Pirates eyeing Rick Ankiel?

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According to Dejan Kovacevic of the Pittsburgh Post-Gazette, the Pirates expect to be active in the free agent market, with potential targets including John Grabow, who they traded to the Cubs in July, and Cardinals outfielder Rick Ankiel.



This is a clear indicator that the
Pirates are beginning to shuffle their cards. Garrett Jones has
surprised with 19 home runs in 265 at-bats, however, he is 28 years
old, so there is little hope for further progression. Jones has played
69 games this season, but 20 of them have come at first base, so there
is a chance he could be used in more of a utility role in 2010, with
Jeff Clement getting his feet wet at first base and 20-year-old
top-prospect Jose Tabata potentially finding his way to the majors by
early June.




Ankiel is an interesting target who
may come on the cheap. Reason being, he is batting just .234/.286/.390
with 11 home runs and 37 RBI in 351 at-bats this season. With young
Colby Rasmus carving out an everyday role, the Cardinals have little
reason to bring him back. If Tabata proves himself to be a competent
corner outfielder — something that is still open to debate — the
Pirates could always trade Ankiel to a contender if he has a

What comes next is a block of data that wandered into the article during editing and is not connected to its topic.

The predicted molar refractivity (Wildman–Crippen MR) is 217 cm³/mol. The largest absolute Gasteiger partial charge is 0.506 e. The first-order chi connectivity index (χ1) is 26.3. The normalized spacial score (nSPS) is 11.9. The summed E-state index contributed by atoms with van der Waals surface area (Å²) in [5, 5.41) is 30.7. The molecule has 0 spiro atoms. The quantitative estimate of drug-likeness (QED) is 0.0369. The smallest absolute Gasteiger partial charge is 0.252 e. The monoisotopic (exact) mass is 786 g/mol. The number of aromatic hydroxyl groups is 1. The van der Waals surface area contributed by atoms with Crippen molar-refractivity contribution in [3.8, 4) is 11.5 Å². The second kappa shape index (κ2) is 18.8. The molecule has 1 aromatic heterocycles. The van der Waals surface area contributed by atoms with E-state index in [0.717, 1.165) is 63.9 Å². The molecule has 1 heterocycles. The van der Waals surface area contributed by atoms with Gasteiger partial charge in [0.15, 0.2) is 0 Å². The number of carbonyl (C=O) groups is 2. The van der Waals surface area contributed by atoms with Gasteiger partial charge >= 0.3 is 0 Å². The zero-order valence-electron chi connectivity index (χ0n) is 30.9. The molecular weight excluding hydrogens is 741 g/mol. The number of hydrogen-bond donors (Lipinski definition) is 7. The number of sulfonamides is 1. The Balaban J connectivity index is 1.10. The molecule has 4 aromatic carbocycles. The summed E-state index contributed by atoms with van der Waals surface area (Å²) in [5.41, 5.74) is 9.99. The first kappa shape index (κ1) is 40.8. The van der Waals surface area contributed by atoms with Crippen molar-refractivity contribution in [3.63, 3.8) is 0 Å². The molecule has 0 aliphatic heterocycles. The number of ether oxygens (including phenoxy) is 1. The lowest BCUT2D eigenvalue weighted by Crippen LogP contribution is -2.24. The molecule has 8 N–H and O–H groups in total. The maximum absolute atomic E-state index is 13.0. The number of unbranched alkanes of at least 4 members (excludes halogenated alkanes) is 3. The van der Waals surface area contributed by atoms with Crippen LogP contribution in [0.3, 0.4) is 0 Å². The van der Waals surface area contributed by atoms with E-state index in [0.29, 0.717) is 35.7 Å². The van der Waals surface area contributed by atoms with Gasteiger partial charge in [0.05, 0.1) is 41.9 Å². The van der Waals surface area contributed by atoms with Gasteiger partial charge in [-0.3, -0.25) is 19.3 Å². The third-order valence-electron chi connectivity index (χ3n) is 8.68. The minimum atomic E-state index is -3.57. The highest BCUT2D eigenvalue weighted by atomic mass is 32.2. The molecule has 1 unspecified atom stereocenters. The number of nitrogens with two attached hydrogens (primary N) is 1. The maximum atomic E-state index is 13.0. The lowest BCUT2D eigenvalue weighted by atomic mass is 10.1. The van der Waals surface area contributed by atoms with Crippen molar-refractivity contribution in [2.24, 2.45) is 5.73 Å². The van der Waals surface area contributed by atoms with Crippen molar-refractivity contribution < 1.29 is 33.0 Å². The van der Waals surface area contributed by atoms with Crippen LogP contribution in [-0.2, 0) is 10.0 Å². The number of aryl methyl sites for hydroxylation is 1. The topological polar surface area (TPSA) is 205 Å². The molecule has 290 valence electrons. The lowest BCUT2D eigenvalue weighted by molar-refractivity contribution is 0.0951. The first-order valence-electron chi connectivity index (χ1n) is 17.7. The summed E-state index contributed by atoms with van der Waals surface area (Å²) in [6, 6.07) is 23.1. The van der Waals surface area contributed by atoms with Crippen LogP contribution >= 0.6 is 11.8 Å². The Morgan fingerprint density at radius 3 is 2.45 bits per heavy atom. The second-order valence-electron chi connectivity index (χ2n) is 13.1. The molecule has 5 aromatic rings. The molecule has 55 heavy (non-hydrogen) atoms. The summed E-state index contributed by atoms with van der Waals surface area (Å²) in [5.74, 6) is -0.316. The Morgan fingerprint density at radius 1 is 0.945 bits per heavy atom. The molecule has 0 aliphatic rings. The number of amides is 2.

bounceback season.

Alex Bregman shows how easy it is to manufacture “controversy” in baseball

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In most sports it takes legitimate trash talk to create off-day “controversy.” In baseball, it takes the weakest sauce. We saw how weak that sauce was yesterday.

Alex Bregman and the Houston Astros are going to face off against Nate Eovaldi and the Boston Red Sox in Game 3 of the ALCS tonight. It’s worth noting that earlier this season, they hit back-to-back-to-back home runs off of Eovaldi when he was pitching for the Tampa Bay Rays.

Yesterday, in an act which was likely somewhat inspired by self-motivation, somewhat inspired by getting in Eovaldi’s head and somewhat inspired by a simple interest in having fun, Bregman took the video of those back-to-back-to-back homers off of Eovaldi and posted it to his Instagram:

Of course, since this is baseball, where even farting off-key can be construed as “showing up” the opposition or somehow disrespecting the game, it became a thing. Or at least people tried to make it become a thing.

Indeed, it took them a bit to find someone who would help them make it a thing, because Eovaldi himself didn’t care about it a bit, nor did Astros manager A.J. Hinch or Red Sox manager Alex Cora. Eventually, however, they hit pay dirt. Here’s Sox infielder Steve Pearce talking to WEEI.com:

“Wow. I don’t know why he would do that. We do our talking on the field. If he wants to run his mouth now we’ll see who is talking at the end of the series.”

My guess is that almost no one on the planet, Steve Pearce included, would care about this in a vacuum or if they allowed themselves to think through it for more than a second. Baseball culture, though — and let’s be clear about it, baseball media culture — has conditioned most of its players and participants to think that stuff like this is supposed to be controversial, so it actually takes effort not to start dancing to this kind of tune on auto-pilot.

Kudos to Hinch, Cora and Eolvaldi for exerting that effort and not dancing to it. To the press that automatically sought out comment on this and Pearce who dutifully gave it: hey, I get it. It’s hard to resist one’s conditioning. Maybe you’ll be able to resist it next time.